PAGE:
People across the United States who are receiving Social Security Disability (SSD) benefits might have the desire to try and get back to work, but are concerned that doing so will lead to a loss of benefits. The Social Security Administration (SSA) accounts for this by allowing work incentives to try and work while still retaining benefits. With the Social Security disability work incentives, people will have a trial work period, an extended period of eligibility, expedited reinstatement, the continuation of Medicare and payment for work expenses related to the disability.
During the trial work period, the recipient will be able to see if he or she is able to work for a minimum of nine months. In this time frame, they will receive the full SSD benefits, no matter how much they are earning, provided the SSA is informed and the disability is still in place.
For 2016, a trial work month will be considered a month in which the earnings surpass $810 after expenses. It will also be considered a trial work month if the person works more than 80 hours in their own business. Once the person has worked for nine months over a period of 60 months, the trial work period ends.
The extended period of eligibility means the person will have 36 months to work and continue receiving benefits, provided the earnings are not considered substantial. For 2016, substantial earnings would be considered more than $1,130 in a month and $1,820 if the recipient is blind.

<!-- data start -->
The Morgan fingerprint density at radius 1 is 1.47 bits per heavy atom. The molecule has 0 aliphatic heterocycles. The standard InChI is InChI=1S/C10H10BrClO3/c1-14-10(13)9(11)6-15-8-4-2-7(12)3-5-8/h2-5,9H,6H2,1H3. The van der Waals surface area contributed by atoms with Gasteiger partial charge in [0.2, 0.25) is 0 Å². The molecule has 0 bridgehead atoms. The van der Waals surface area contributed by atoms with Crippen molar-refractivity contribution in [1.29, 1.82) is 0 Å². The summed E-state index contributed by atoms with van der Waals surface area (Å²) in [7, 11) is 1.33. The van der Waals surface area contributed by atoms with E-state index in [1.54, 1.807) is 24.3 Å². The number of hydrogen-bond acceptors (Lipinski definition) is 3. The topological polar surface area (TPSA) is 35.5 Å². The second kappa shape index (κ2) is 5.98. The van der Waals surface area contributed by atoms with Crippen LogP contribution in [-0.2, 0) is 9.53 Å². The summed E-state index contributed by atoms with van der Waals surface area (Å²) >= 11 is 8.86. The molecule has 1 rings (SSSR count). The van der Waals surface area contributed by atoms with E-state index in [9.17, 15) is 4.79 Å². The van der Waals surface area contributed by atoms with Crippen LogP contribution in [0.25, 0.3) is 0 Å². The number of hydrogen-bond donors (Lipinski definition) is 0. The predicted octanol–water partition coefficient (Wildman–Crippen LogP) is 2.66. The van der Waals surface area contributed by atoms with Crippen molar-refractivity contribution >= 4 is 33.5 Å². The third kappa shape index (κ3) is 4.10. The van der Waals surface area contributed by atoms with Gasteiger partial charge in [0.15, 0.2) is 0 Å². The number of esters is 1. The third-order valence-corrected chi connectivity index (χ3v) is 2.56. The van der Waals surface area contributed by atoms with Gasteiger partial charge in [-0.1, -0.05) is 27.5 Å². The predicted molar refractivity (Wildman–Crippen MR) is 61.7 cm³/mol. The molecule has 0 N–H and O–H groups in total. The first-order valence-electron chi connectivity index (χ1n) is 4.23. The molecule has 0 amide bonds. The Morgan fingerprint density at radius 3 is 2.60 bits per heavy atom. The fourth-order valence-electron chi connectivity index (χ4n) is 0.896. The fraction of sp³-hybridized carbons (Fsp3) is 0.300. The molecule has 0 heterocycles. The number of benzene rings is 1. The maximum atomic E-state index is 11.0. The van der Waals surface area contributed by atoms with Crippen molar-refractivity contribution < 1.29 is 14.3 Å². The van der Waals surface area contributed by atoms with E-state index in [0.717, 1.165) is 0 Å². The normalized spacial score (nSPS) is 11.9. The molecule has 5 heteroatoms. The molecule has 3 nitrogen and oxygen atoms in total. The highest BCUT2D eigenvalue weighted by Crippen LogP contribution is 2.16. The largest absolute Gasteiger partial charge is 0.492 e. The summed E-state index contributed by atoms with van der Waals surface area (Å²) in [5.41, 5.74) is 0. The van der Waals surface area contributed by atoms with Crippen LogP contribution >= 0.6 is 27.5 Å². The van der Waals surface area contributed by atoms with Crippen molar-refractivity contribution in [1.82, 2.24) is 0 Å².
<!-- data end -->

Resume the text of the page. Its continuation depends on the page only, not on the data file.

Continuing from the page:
Expedited reinstatement means that the claimant will have five years to request that the benefits restart, if they were initially stopped due to substantial earnings and the reason work was stopped was due to the disabling issue. With continuation of Medicare, those who have their SSD benefits stop due to earnings, but remain disabled, can have their Medicare Part A continue for a minimum of 93 months after the nine month trial period has ended. The claimant can also buy Medicare Part A. Those with Medicare Part B will have to pay the premium.
Disability recipients who work might have to pay for various items to accommodate the disability. Special transportation is an example. This might be able to be deducted from the earnings prior to determining remaining eligibility. Those who are receiving SSD benefits need to be cognizant of the federal regulations and requirements to retain or restart disability if they try to work. Speaking to an experienced attorney can help with this before, during and after the attempt to work is made.
Source: SSA.gov, “Working While Disabled — How We Can Help — Social Security work incentives at a glance, pages 6-7,” accessed on July 11, 2016